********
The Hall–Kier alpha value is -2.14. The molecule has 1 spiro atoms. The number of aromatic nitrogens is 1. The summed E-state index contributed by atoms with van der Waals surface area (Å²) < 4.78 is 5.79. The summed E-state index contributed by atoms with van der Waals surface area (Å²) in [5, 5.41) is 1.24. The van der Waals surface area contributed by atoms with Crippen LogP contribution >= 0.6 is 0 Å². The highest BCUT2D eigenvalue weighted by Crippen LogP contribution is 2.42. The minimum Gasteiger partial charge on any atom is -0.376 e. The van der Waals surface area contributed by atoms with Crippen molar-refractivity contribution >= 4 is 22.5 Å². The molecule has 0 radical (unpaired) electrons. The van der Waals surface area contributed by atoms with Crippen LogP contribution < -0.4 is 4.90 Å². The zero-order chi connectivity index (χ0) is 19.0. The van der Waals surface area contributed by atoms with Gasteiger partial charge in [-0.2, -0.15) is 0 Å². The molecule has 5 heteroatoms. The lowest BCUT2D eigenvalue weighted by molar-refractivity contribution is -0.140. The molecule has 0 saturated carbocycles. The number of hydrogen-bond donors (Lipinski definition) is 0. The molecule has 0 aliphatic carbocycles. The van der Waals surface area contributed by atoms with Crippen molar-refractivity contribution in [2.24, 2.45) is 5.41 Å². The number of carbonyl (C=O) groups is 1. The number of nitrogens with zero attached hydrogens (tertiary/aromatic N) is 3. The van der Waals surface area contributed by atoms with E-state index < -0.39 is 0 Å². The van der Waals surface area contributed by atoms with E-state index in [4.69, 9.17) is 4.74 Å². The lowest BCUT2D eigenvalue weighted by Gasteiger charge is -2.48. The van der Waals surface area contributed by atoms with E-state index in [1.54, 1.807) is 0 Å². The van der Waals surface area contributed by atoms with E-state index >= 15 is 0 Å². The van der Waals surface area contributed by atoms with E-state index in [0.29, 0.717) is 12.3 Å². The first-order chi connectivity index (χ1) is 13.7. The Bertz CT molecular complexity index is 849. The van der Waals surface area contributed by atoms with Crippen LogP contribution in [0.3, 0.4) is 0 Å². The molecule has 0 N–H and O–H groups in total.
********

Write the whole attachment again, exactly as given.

The Hall–Kier alpha value is -2.14. The molecule has 1 spiro atoms. The number of aromatic nitrogens is 1. The summed E-state index contributed by atoms with van der Waals surface area (Å²) < 4.78 is 5.79. The summed E-state index contributed by atoms with van der Waals surface area (Å²) in [5, 5.41) is 1.24. The van der Waals surface area contributed by atoms with Crippen LogP contribution >= 0.6 is 0 Å². The highest BCUT2D eigenvalue weighted by Crippen LogP contribution is 2.42. The minimum Gasteiger partial charge on any atom is -0.376 e. The van der Waals surface area contributed by atoms with Crippen molar-refractivity contribution >= 4 is 22.5 Å². The molecule has 0 radical (unpaired) electrons. The van der Waals surface area contributed by atoms with Crippen LogP contribution < -0.4 is 4.90 Å². The zero-order chi connectivity index (χ0) is 19.0. The van der Waals surface area contributed by atoms with Gasteiger partial charge in [-0.2, -0.15) is 0 Å². The molecule has 5 heteroatoms. The lowest BCUT2D eigenvalue weighted by molar-refractivity contribution is -0.140. The molecule has 0 saturated carbocycles. The number of hydrogen-bond donors (Lipinski definition) is 0. The molecule has 0 aliphatic carbocycles. The van der Waals surface area contributed by atoms with Crippen molar-refractivity contribution in [2.24, 2.45) is 5.41 Å². The number of carbonyl (C=O) groups is 1. The number of nitrogens with zero attached hydrogens (tertiary/aromatic N) is 3. The van der Waals surface area contributed by atoms with E-state index < -0.39 is 0 Å². The van der Waals surface area contributed by atoms with E-state index in [4.69, 9.17) is 4.74 Å². The lowest BCUT2D eigenvalue weighted by Gasteiger charge is -2.48. The van der Waals surface area contributed by atoms with E-state index in [1.54, 1.807) is 0 Å². The van der Waals surface area contributed by atoms with E-state index >= 15 is 0 Å². The van der Waals surface area contributed by atoms with E-state index in [0.29, 0.717) is 12.3 Å². The first-order chi connectivity index (χ1) is 13.7. The Bertz CT molecular complexity index is 849. The van der Waals surface area contributed by atoms with Crippen LogP contribution in [0.3, 0.4) is 0 Å². The molecule has 0 N–H and O–H groups in total.